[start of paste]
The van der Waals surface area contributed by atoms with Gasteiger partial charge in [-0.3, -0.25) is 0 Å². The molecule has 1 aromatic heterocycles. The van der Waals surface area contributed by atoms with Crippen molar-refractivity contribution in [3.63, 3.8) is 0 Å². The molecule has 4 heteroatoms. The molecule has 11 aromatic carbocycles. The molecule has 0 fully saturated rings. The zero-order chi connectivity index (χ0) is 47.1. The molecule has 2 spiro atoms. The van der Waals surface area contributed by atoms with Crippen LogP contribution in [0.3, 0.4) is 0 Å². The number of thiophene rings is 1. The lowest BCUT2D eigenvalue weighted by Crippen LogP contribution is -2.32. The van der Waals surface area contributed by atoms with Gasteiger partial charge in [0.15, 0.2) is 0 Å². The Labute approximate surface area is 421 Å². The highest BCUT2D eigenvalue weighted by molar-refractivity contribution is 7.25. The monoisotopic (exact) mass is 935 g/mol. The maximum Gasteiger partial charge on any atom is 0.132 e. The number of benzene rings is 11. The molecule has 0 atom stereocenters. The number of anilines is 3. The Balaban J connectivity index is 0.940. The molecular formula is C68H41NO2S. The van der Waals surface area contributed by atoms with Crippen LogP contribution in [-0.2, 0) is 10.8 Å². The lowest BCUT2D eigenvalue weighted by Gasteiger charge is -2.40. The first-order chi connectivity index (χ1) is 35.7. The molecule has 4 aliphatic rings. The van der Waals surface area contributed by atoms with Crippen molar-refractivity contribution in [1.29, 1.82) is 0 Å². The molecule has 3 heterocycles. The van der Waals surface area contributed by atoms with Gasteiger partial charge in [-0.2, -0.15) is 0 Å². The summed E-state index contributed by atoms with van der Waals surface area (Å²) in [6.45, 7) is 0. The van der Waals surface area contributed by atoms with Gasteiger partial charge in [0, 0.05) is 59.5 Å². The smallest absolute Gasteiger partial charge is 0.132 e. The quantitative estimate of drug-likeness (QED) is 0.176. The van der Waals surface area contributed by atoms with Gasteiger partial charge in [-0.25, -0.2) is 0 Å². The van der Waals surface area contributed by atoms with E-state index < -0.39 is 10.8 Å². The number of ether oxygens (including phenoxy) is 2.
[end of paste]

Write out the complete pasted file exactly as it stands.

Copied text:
The van der Waals surface area contributed by atoms with Gasteiger partial charge in [-0.3, -0.25) is 0 Å². The molecule has 1 aromatic heterocycles. The van der Waals surface area contributed by atoms with Crippen molar-refractivity contribution in [3.63, 3.8) is 0 Å². The molecule has 4 heteroatoms. The molecule has 11 aromatic carbocycles. The molecule has 0 fully saturated rings. The zero-order chi connectivity index (χ0) is 47.1. The molecule has 2 spiro atoms. The van der Waals surface area contributed by atoms with Crippen LogP contribution in [0.3, 0.4) is 0 Å². The number of thiophene rings is 1. The lowest BCUT2D eigenvalue weighted by Crippen LogP contribution is -2.32. The van der Waals surface area contributed by atoms with Gasteiger partial charge in [0.15, 0.2) is 0 Å². The Labute approximate surface area is 421 Å². The highest BCUT2D eigenvalue weighted by molar-refractivity contribution is 7.25. The monoisotopic (exact) mass is 935 g/mol. The maximum Gasteiger partial charge on any atom is 0.132 e. The number of benzene rings is 11. The molecule has 0 atom stereocenters. The number of anilines is 3. The Balaban J connectivity index is 0.940. The molecular formula is C68H41NO2S. The van der Waals surface area contributed by atoms with Crippen LogP contribution in [-0.2, 0) is 10.8 Å². The lowest BCUT2D eigenvalue weighted by Gasteiger charge is -2.40. The first-order chi connectivity index (χ1) is 35.7. The molecule has 4 aliphatic rings. The van der Waals surface area contributed by atoms with Crippen molar-refractivity contribution in [1.29, 1.82) is 0 Å². The molecule has 3 heterocycles. The van der Waals surface area contributed by atoms with Gasteiger partial charge in [-0.2, -0.15) is 0 Å². The summed E-state index contributed by atoms with van der Waals surface area (Å²) in [6.45, 7) is 0. The van der Waals surface area contributed by atoms with Gasteiger partial charge in [0, 0.05) is 59.5 Å². The smallest absolute Gasteiger partial charge is 0.132 e. The quantitative estimate of drug-likeness (QED) is 0.176. The van der Waals surface area contributed by atoms with Gasteiger partial charge in [-0.25, -0.2) is 0 Å². The van der Waals surface area contributed by atoms with E-state index < -0.39 is 10.8 Å². The number of ether oxygens (including phenoxy) is 2.